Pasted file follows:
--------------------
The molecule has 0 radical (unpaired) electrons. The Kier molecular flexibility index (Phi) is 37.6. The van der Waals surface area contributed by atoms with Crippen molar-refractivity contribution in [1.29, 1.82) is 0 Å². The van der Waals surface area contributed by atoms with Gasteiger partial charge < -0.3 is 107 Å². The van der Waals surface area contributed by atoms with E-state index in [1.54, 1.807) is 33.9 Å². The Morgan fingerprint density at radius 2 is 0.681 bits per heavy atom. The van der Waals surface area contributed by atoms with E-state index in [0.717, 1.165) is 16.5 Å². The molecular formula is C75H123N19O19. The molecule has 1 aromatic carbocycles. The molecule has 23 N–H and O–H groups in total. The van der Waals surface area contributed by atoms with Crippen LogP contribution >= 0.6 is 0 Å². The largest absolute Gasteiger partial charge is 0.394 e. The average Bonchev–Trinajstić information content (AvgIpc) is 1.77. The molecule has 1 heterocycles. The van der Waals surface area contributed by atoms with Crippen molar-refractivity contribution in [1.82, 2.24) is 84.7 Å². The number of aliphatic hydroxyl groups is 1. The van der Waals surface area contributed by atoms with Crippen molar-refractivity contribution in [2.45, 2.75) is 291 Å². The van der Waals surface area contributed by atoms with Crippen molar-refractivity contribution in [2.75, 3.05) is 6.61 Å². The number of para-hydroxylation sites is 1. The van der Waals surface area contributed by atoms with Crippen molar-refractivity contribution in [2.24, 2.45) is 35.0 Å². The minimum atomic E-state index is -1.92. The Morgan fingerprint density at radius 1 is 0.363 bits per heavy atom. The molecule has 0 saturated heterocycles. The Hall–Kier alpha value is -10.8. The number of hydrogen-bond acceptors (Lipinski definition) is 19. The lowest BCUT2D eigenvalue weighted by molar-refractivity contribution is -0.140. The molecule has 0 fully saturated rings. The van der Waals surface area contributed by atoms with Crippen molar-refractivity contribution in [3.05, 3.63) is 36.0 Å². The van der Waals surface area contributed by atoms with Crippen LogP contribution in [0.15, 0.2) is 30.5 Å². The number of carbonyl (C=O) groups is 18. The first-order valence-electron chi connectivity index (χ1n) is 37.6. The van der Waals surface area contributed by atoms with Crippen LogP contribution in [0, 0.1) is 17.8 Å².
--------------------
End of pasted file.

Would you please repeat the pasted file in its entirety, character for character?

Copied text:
The molecule has 0 radical (unpaired) electrons. The Kier molecular flexibility index (Phi) is 37.6. The van der Waals surface area contributed by atoms with Crippen molar-refractivity contribution in [1.29, 1.82) is 0 Å². The van der Waals surface area contributed by atoms with Gasteiger partial charge < -0.3 is 107 Å². The van der Waals surface area contributed by atoms with E-state index in [1.54, 1.807) is 33.9 Å². The Morgan fingerprint density at radius 2 is 0.681 bits per heavy atom. The van der Waals surface area contributed by atoms with E-state index in [0.717, 1.165) is 16.5 Å². The molecular formula is C75H123N19O19. The molecule has 1 aromatic carbocycles. The molecule has 23 N–H and O–H groups in total. The van der Waals surface area contributed by atoms with Crippen LogP contribution >= 0.6 is 0 Å². The largest absolute Gasteiger partial charge is 0.394 e. The average Bonchev–Trinajstić information content (AvgIpc) is 1.77. The molecule has 1 heterocycles. The van der Waals surface area contributed by atoms with Crippen molar-refractivity contribution in [1.82, 2.24) is 84.7 Å². The number of aliphatic hydroxyl groups is 1. The van der Waals surface area contributed by atoms with Crippen molar-refractivity contribution in [2.45, 2.75) is 291 Å². The van der Waals surface area contributed by atoms with Crippen molar-refractivity contribution in [2.75, 3.05) is 6.61 Å². The number of para-hydroxylation sites is 1. The van der Waals surface area contributed by atoms with Crippen molar-refractivity contribution in [2.24, 2.45) is 35.0 Å². The minimum atomic E-state index is -1.92. The Morgan fingerprint density at radius 1 is 0.363 bits per heavy atom. The molecule has 0 saturated heterocycles. The Hall–Kier alpha value is -10.8. The number of hydrogen-bond acceptors (Lipinski definition) is 19. The lowest BCUT2D eigenvalue weighted by molar-refractivity contribution is -0.140. The molecule has 0 fully saturated rings. The van der Waals surface area contributed by atoms with Crippen molar-refractivity contribution in [3.05, 3.63) is 36.0 Å². The van der Waals surface area contributed by atoms with Crippen LogP contribution in [0.15, 0.2) is 30.5 Å². The number of carbonyl (C=O) groups is 18. The first-order valence-electron chi connectivity index (χ1n) is 37.6. The van der Waals surface area contributed by atoms with Crippen LogP contribution in [0, 0.1) is 17.8 Å².